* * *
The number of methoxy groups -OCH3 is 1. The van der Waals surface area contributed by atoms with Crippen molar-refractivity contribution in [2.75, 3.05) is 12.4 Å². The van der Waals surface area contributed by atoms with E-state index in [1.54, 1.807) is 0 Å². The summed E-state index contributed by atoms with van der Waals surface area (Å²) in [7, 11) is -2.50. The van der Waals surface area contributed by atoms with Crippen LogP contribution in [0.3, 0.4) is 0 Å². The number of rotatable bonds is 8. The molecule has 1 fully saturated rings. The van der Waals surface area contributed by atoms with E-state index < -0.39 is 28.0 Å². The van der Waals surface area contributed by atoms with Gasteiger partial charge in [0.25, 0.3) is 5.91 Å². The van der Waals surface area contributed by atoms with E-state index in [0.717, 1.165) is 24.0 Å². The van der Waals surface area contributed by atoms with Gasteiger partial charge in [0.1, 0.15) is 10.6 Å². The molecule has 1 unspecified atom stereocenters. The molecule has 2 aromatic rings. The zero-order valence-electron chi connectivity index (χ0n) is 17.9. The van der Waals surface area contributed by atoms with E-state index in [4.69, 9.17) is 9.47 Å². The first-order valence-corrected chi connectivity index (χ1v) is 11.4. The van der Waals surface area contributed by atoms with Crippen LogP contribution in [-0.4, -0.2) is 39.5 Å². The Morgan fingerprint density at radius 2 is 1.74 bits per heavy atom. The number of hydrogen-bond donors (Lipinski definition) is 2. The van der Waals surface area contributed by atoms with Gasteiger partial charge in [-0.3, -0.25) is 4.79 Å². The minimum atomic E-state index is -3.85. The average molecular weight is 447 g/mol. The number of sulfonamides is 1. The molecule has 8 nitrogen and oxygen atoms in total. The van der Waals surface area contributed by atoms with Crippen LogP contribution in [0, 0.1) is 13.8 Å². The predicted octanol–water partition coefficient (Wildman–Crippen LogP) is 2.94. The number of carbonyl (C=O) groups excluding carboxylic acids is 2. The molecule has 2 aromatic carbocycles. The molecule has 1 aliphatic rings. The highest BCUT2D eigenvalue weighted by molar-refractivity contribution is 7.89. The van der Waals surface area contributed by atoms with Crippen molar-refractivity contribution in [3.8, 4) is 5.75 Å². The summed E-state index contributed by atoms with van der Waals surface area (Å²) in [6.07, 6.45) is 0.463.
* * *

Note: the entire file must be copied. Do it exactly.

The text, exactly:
The number of methoxy groups -OCH3 is 1. The van der Waals surface area contributed by atoms with Crippen molar-refractivity contribution in [2.75, 3.05) is 12.4 Å². The van der Waals surface area contributed by atoms with E-state index in [1.54, 1.807) is 0 Å². The summed E-state index contributed by atoms with van der Waals surface area (Å²) in [7, 11) is -2.50. The van der Waals surface area contributed by atoms with Crippen LogP contribution in [0.3, 0.4) is 0 Å². The number of rotatable bonds is 8. The molecule has 1 fully saturated rings. The van der Waals surface area contributed by atoms with E-state index < -0.39 is 28.0 Å². The van der Waals surface area contributed by atoms with Gasteiger partial charge in [0.25, 0.3) is 5.91 Å². The van der Waals surface area contributed by atoms with E-state index in [0.717, 1.165) is 24.0 Å². The van der Waals surface area contributed by atoms with Gasteiger partial charge in [0.1, 0.15) is 10.6 Å². The molecule has 1 unspecified atom stereocenters. The molecule has 2 aromatic rings. The zero-order valence-electron chi connectivity index (χ0n) is 17.9. The van der Waals surface area contributed by atoms with E-state index in [4.69, 9.17) is 9.47 Å². The first-order valence-corrected chi connectivity index (χ1v) is 11.4. The van der Waals surface area contributed by atoms with Crippen LogP contribution in [-0.4, -0.2) is 39.5 Å². The Morgan fingerprint density at radius 2 is 1.74 bits per heavy atom. The number of hydrogen-bond donors (Lipinski definition) is 2. The van der Waals surface area contributed by atoms with Gasteiger partial charge in [-0.3, -0.25) is 4.79 Å². The minimum atomic E-state index is -3.85. The average molecular weight is 447 g/mol. The number of sulfonamides is 1. The molecule has 8 nitrogen and oxygen atoms in total. The van der Waals surface area contributed by atoms with Crippen LogP contribution in [0, 0.1) is 13.8 Å². The predicted octanol–water partition coefficient (Wildman–Crippen LogP) is 2.94. The number of carbonyl (C=O) groups excluding carboxylic acids is 2. The molecule has 2 aromatic carbocycles. The molecule has 1 aliphatic rings. The highest BCUT2D eigenvalue weighted by molar-refractivity contribution is 7.89. The van der Waals surface area contributed by atoms with Crippen molar-refractivity contribution in [3.8, 4) is 5.75 Å². The summed E-state index contributed by atoms with van der Waals surface area (Å²) in [6.07, 6.45) is 0.463.